5. Showing the world a graveyard does not necessarily mean that those buried in it are ‘victims’ of police brutality. They may well have died of other natural causes including AIDS. Again, the aspect of connectivity or a correlation comes to the fore. Why does the BBC blatantly seek to mislead the world in a highly calculated strategy of dirty politics? On another note, showing the world of existence of the so called ‘records of death’ does not mean that they become credible enough for political consumption. Some of the information was stolen from hospitals and re-typed to produce evidence for The Hague. How reliable is such evidence?

Doggy Dossiers

The British press is known for ‘doggy dossiers’; ‘technical inaccuracies’ of figures facts and statistics and ‘sexing up’ documentaries and ‘doctoring’ of documents!

We hear tirades of how the press is manipulated by politicians especially at British Prime Minister’s Questions.

The BBC itself is part of the hugely corrupt web of ‘freedom of press’ candelabrum, where journalists, newspaper owners and reporters bribe the Metropolitan Police to avert prosecution for libelous and criminal reporting!

As I write this note, Scotland Yard bosses resigned over the News of the World phone hacking scandals where the police are alleged to have taken bribes to absolve journalists from prosecution.

It is a sickening world.

6. Why do civilians continue to occupy fields demarcated as ‘protected’ where they remain illegal occupants? Different reasons apply. By way of examples, some may still wonder about what happened to the demonstrators in UK’s Sell fields a few years back? How about at Stanstead Airport? How about at the third runway at Heathrow? How did the military police handle them? Why did the police use button sticks and ammunition on its people in Bradford? Why are the police using high-handed brutal means including live shootings in Tottenham, Enfield, Walthamstow, East Ham, Brixton and Croydon – to name just a few places?

Indeed these are riots triggered by the racist shooting of an innocent black man!

As I write this article, what is happening in Tottenham, a satellite borough of a first world capital, London is worse than what took place in Marange!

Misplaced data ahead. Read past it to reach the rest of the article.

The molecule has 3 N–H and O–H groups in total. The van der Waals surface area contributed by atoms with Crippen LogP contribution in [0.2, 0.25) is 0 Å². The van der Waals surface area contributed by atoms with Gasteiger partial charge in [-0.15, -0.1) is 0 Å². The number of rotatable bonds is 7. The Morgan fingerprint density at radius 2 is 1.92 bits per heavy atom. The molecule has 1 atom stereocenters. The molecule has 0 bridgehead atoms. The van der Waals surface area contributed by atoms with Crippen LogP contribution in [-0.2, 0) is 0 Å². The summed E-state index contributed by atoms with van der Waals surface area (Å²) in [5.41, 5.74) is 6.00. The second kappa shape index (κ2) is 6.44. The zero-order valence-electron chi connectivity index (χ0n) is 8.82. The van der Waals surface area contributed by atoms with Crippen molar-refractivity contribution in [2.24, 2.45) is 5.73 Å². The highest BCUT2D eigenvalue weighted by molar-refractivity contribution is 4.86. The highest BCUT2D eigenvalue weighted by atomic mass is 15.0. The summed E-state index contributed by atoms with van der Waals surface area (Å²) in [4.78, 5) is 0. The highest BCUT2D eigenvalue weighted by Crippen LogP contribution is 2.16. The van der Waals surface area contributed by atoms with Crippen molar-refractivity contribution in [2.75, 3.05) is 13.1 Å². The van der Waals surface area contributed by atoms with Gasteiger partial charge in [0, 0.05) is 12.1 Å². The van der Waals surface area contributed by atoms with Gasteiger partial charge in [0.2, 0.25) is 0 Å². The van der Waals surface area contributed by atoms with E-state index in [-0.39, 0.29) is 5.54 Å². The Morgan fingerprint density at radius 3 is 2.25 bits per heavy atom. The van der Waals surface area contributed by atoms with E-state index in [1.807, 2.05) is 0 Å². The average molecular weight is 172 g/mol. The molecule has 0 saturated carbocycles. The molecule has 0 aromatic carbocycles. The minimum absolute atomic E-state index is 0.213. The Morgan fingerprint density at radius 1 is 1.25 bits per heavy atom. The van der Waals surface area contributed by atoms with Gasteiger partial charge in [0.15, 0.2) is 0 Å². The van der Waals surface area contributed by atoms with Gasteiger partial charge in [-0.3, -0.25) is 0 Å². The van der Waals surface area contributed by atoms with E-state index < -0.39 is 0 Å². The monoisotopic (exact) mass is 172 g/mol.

Common knowledge is that if an area is designated ‘protected’ by the state, then trespassers will meet the full wrath of the law including imprisonment! Chiyadzwa is protected, and efforts to relocate people are underway. Many of the people who were ‘displaced’ have since been successfully relocated. The area is a lot calmer now and ‘jambanja’ is a thing of the past. Why is this not being accurately reported by the BBC?

The Hague

7. I hear the BBC reporter mentioning ‘The Hague’. What for? Former Liberian president, Charles Taylor’s ghost of imperialist machinations is being reincarnated? We now hear of The Hague and see the desperation of the UK’s quest for greater influence in the management of Zimbabwe’s own diamonds – a new-found wealth! Taylor was ‘punished’ for being an obstruction to the wanton looting of resources in Liberia mainly by imperialist countries, including Britain. Inasmuch as Gaddafi has to pay heavily for the oil and the bombing of the Pan American Jumbo that fell over Lockerbie! Mugabe must fall on their sword for ‘human rights abuses’ including the land question – i.e. land reform programme that saw even the royal family’s land in Zimbabwe being redistributed to landless peasants! This is ‘works in progress’ so to speak.

8. The fact that Commander of the Zimbabwe Defence Forces Constantine Chiwenga went to Chiadzwa does not necessarily mean that he was stage-managing processes of repression as insinuated in the programme. For God’s sake someone must use their reasoning capacity. Why does the BBC now love to mention Chiwenga and Air Force chief, Perence Shiri’s names? Again, a case of building a fortress in their ‘New Zimbabwe’ agenda is well pronounced! To connect this argument: former opposition party of Morgan Tsvangirai, MDC-T is calling for the reforms of Zimbabwe’s security services by citing specific names as ‘problematic’. It cannot be a mere coincidence that the same names are also being touted in BBC’s Panorama Programme!

Atrocities in Iraq

On the other hand, we have lost count of the number of times the British PMs or USA Presidents have been to Iraq. It would be mischievous for one to speculate that they go to Iraq to motivate their soldiers to kill innocent civilians for oil or yet alone label the oil as ‘bloody’! On a related note, we are yet to see a Panorama document fully detailing atrocities being perpetuated in Gaza, Iraq, Afghanistan Northern Ireland and Libya to name a few countries. We saw one about Guantanamo Bay, but to date, no one in authority has repeated putrid statements about it. As a footnote to the foregoing, human rights become a relative term, a lexicon that is applied subjectively and discreetly for power and expedience. We need to watch the use of extreme language and diction dominating this programme.